Among the Elephants Blog
December 14, 2018
By: George Mugera, Assistant Conservation Education Officer
Elephants need space. Across Africa however these iconic creatures are being squeezed into smaller marginal areas as the continent’s human population rapidly expands.
In Kenya, Save the Elephants is working closely with communities, local and national government, wildlife organisations and other stakeholders to find solutions for elephant and man to co-exist in harmony. These collaborative steps are key in helping secure a future for wildlife, in particular elephants, who use migratory pathways as critical lifelines to find food, water and mates, and also protecting local communities who live along the corridors.
Four years ago, we (STE) tracked 40 elephants across the wider Samburu-Laikipia landscape as part of a project to deepen our understanding of how they use the landscape and to define what wildlife passages need to be protected. The data helped us identify four corridors that cross the main highway to Ethiopia. This data has been the centre of discussions between local communities to agree which areas could be set aside and kept free from development by perpetuity.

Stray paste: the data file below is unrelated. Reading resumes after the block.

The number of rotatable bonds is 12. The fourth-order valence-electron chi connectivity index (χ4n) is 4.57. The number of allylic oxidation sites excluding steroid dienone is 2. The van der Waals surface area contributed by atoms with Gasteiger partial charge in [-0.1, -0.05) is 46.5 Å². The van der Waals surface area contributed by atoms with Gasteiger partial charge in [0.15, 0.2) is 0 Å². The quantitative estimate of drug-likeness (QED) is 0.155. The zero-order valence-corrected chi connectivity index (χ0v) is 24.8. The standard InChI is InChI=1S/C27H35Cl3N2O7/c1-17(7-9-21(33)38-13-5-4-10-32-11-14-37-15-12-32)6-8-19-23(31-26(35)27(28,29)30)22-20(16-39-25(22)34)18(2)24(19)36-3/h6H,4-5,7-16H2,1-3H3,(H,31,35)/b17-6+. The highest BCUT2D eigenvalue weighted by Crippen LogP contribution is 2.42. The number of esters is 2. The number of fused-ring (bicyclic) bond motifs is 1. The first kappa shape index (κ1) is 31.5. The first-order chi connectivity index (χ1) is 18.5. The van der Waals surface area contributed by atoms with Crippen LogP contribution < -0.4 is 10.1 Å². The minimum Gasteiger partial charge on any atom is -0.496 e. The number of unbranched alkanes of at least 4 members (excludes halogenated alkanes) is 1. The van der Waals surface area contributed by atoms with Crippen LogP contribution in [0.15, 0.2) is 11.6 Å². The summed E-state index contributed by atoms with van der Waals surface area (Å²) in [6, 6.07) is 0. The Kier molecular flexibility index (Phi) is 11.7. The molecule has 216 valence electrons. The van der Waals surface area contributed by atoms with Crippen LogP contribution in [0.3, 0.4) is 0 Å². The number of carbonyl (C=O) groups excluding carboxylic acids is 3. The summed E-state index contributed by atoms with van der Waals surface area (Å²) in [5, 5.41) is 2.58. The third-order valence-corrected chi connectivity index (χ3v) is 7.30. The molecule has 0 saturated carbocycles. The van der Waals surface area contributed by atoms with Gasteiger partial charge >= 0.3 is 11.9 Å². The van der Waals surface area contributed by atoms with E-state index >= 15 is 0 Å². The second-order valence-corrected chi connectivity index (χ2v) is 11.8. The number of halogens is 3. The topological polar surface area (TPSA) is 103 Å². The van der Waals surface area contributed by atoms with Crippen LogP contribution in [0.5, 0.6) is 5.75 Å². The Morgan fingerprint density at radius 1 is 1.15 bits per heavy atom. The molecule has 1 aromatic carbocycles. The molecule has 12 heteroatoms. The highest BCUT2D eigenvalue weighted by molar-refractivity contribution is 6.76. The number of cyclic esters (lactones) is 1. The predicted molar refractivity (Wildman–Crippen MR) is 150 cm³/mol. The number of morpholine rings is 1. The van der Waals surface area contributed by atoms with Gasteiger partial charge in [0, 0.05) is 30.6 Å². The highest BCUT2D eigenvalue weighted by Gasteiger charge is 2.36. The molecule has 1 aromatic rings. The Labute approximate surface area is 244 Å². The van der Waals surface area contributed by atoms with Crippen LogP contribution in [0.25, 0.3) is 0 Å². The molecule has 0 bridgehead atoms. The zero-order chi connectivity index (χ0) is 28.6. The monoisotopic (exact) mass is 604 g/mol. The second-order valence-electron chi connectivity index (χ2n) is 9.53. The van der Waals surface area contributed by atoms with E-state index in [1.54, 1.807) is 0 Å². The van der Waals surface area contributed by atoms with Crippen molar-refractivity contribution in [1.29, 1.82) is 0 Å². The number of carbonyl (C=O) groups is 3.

Community outreach and education are key to this project in both helping safeguard these corridors and changing local perceptions about elephants. Over the past year, our Save the Elephants Mobile Education Program has engaged pupils of Tuale, Oldonyiro, Parkuruk, Manyatta Zebra and Daaba schools along two of the identified passageways - the Samburu-Laikipia and Nakuprat corridors, with wildlife games and conservation films.
To start with, we performed short question and answer sessions to assess pupils’ attitudes towards elephants. The initial feedback was one of dislike – a perception no doubt played out in the wider community. However after each session, involving visual learning and theory-based lessons, pupils’ appreciation of elephants increased. We were able to introduce them to films that tackled issues about elephants welfare, human-wildlife conflict, diminishing corridors and the roles pupils could play as conservation stewards. For many it was the first time they’d seen a film as the schools are so remote many cannot access TV sets or big screens.
Children are agents of change and we hope that our continued engagement in schools, in particular around the corridors project, will increase local awareness about the value of elephants, ultimately safeguarding their future.